The software’s ControlNET neural network allows users to set a range of extra conditions to fine tune results and can even riff on uploaded 3D architectural models, photos or renders of previous works to create results more appropriate to architectural processes.

Another Gen AI tool tailored to architecture is Look X, whose large language model is trained on the architectural database ArchiNet and exploits in-house algorithms designed to be more applicable to architecture. Architect and former Zaha Hadid Architects (ZHA) employee Tim Fu, director of Studio Tim Fu, recently used the tool to turn a photo of crumpled paper into images that evoke designs by architects Frank Gehry and ZHA.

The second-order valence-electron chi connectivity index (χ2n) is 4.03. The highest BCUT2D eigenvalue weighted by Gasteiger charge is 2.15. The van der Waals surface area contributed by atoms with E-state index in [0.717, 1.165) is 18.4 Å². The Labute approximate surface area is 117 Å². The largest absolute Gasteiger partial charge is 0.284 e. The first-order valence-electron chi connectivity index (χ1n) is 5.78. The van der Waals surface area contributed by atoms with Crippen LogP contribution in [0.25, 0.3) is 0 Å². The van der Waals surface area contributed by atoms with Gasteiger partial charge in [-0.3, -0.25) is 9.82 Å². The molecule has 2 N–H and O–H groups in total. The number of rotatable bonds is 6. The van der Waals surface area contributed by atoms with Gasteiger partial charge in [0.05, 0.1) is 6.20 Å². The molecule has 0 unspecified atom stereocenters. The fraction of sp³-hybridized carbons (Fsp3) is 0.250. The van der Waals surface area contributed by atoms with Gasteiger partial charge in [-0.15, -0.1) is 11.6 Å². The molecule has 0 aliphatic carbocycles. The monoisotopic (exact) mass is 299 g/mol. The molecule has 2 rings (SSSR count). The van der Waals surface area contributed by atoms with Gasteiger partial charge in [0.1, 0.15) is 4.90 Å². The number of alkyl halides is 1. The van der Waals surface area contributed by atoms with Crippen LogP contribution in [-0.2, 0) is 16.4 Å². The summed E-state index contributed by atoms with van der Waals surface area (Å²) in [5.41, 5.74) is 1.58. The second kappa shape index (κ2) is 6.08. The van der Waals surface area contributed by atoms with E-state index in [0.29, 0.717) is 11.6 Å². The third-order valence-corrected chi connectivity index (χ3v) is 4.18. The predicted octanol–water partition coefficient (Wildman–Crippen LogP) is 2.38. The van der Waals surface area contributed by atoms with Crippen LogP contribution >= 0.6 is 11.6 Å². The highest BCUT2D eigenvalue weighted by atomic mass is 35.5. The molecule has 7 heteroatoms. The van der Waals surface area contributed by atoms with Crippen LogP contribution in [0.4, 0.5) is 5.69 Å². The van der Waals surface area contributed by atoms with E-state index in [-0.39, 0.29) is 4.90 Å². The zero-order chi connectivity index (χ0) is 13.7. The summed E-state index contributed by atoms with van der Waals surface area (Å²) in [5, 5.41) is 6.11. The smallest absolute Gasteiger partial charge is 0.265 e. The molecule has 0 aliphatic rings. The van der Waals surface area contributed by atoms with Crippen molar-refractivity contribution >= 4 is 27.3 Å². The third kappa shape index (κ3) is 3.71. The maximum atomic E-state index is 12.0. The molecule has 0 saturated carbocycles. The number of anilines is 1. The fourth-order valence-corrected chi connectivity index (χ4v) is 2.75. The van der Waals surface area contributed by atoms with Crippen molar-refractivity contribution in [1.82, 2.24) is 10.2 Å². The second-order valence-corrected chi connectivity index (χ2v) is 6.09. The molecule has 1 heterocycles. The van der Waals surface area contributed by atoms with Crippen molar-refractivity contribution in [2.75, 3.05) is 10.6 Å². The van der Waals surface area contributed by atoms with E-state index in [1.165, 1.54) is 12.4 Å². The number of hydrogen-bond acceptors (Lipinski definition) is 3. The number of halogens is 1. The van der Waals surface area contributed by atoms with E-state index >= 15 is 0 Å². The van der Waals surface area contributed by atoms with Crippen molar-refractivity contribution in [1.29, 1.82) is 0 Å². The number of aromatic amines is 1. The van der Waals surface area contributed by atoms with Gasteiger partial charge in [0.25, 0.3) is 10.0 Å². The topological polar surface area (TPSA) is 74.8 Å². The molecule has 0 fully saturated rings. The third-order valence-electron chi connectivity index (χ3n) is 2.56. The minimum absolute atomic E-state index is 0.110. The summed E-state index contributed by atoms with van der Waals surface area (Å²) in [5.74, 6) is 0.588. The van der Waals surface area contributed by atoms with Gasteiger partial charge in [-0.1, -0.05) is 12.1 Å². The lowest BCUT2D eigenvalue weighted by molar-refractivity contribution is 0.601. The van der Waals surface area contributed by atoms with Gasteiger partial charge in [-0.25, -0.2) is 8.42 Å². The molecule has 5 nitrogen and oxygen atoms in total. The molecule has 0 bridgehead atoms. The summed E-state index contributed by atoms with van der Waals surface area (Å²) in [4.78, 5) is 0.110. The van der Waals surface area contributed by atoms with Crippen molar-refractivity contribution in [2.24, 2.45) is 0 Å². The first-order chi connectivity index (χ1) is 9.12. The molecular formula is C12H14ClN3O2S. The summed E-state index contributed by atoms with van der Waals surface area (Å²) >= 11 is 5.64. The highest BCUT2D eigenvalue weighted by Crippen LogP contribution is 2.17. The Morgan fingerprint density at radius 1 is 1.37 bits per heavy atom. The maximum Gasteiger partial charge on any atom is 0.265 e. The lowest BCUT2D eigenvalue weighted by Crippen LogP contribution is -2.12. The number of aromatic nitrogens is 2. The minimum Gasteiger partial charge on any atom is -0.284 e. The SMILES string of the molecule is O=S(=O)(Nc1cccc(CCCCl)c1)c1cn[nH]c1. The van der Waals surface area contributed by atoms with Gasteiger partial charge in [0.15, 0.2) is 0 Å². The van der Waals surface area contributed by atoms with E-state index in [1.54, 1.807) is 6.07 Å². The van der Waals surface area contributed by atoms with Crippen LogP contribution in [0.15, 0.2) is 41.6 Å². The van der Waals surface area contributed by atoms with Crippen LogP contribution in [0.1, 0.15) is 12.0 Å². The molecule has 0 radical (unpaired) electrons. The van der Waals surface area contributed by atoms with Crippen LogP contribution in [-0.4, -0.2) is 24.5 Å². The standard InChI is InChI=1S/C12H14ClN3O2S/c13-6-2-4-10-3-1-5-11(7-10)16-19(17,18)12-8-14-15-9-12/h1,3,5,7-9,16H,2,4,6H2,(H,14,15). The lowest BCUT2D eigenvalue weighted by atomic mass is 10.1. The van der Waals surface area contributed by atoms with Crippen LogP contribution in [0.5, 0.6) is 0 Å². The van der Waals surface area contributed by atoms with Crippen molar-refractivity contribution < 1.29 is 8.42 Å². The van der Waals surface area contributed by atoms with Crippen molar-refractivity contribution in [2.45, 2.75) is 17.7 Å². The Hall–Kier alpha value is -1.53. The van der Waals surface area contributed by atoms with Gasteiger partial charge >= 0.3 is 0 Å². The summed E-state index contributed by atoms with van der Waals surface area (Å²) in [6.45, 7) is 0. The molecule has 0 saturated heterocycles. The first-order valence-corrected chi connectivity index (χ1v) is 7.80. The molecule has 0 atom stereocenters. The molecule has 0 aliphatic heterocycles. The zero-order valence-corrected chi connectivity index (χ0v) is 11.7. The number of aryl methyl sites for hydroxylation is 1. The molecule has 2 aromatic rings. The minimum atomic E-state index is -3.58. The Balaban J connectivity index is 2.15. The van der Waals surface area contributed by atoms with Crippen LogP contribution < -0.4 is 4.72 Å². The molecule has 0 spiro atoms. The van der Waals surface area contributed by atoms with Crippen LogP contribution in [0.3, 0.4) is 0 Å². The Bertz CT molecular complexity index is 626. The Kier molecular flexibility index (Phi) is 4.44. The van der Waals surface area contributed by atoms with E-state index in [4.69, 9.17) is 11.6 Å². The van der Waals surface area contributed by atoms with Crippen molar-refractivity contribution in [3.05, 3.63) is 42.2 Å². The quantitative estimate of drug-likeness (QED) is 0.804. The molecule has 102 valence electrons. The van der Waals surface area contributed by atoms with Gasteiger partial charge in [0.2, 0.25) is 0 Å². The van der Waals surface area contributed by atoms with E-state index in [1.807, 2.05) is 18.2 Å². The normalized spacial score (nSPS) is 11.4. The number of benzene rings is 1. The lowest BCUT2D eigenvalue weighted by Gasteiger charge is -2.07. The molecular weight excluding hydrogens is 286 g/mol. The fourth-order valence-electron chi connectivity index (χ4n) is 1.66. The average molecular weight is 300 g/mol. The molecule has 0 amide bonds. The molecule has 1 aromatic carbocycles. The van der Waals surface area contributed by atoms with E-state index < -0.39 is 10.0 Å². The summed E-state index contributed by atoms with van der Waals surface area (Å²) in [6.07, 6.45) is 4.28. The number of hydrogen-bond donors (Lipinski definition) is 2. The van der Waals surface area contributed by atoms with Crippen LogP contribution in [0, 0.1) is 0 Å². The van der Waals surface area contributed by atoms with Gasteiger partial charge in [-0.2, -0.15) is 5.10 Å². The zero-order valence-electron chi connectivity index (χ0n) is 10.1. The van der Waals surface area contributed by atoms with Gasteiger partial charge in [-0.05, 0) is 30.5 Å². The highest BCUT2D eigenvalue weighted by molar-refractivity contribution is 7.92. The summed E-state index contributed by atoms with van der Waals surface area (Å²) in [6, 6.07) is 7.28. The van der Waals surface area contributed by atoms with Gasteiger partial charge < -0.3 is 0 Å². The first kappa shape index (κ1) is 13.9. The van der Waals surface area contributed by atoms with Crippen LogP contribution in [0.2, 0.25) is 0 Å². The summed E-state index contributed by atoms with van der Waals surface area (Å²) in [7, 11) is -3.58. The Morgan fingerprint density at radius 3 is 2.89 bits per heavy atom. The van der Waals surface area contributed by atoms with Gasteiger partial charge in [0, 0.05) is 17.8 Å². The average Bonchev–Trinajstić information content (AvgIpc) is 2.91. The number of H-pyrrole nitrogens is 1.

‘Using Gen AI we can insert our own proprietary office works, sketches and designs, mixed with existing data, to create this hybrid system,’ says Fu,  ‘And the machine gets better as we feed it and update it as the office progresses.’ 

The ease of use of text-to-image technologies makes them a potentially speedier alternative to the production of mood boards, abstract renders or other media, which can give clients earlier insights into the conceptualisation and review process.

ZHA was an early adopter of Gen AI, initially through the Architecting the Metaverse collaboration with art studio Refik Anadol Studio, and now routinely uses the software to help generate ideas at the start of most projects.